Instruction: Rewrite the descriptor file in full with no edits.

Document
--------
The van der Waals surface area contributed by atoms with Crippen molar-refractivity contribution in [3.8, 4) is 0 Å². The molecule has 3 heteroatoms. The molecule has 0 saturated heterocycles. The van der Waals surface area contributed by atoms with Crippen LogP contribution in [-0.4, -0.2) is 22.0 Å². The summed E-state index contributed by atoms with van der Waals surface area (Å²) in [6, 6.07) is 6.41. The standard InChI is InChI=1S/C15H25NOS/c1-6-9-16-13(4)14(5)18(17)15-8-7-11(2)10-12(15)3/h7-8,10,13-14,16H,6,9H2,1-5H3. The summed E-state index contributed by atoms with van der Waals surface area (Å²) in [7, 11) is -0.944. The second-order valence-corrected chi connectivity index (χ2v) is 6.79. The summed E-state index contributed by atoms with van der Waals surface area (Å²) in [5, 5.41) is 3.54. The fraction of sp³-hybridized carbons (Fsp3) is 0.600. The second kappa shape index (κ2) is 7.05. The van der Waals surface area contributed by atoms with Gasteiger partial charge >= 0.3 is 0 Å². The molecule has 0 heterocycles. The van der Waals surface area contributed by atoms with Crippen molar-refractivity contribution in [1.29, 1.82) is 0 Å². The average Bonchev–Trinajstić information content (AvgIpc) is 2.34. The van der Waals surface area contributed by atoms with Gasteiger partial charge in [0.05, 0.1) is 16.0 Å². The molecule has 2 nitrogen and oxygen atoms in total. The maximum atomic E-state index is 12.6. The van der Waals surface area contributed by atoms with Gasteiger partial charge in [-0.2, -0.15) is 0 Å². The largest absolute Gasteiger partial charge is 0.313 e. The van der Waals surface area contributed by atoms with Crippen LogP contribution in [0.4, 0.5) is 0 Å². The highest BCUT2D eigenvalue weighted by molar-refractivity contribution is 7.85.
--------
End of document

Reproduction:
The van der Waals surface area contributed by atoms with Crippen molar-refractivity contribution in [3.8, 4) is 0 Å². The molecule has 3 heteroatoms. The molecule has 0 saturated heterocycles. The van der Waals surface area contributed by atoms with Crippen LogP contribution in [-0.4, -0.2) is 22.0 Å². The summed E-state index contributed by atoms with van der Waals surface area (Å²) in [6, 6.07) is 6.41. The standard InChI is InChI=1S/C15H25NOS/c1-6-9-16-13(4)14(5)18(17)15-8-7-11(2)10-12(15)3/h7-8,10,13-14,16H,6,9H2,1-5H3. The summed E-state index contributed by atoms with van der Waals surface area (Å²) in [7, 11) is -0.944. The second-order valence-corrected chi connectivity index (χ2v) is 6.79. The summed E-state index contributed by atoms with van der Waals surface area (Å²) in [5, 5.41) is 3.54. The fraction of sp³-hybridized carbons (Fsp3) is 0.600. The second kappa shape index (κ2) is 7.05. The van der Waals surface area contributed by atoms with Gasteiger partial charge >= 0.3 is 0 Å². The molecule has 0 heterocycles. The van der Waals surface area contributed by atoms with Crippen molar-refractivity contribution in [1.29, 1.82) is 0 Å². The average Bonchev–Trinajstić information content (AvgIpc) is 2.34. The van der Waals surface area contributed by atoms with Gasteiger partial charge in [0.05, 0.1) is 16.0 Å². The molecule has 2 nitrogen and oxygen atoms in total. The maximum atomic E-state index is 12.6. The van der Waals surface area contributed by atoms with Gasteiger partial charge in [-0.2, -0.15) is 0 Å². The largest absolute Gasteiger partial charge is 0.313 e. The van der Waals surface area contributed by atoms with Crippen LogP contribution in [0.4, 0.5) is 0 Å². The highest BCUT2D eigenvalue weighted by molar-refractivity contribution is 7.85.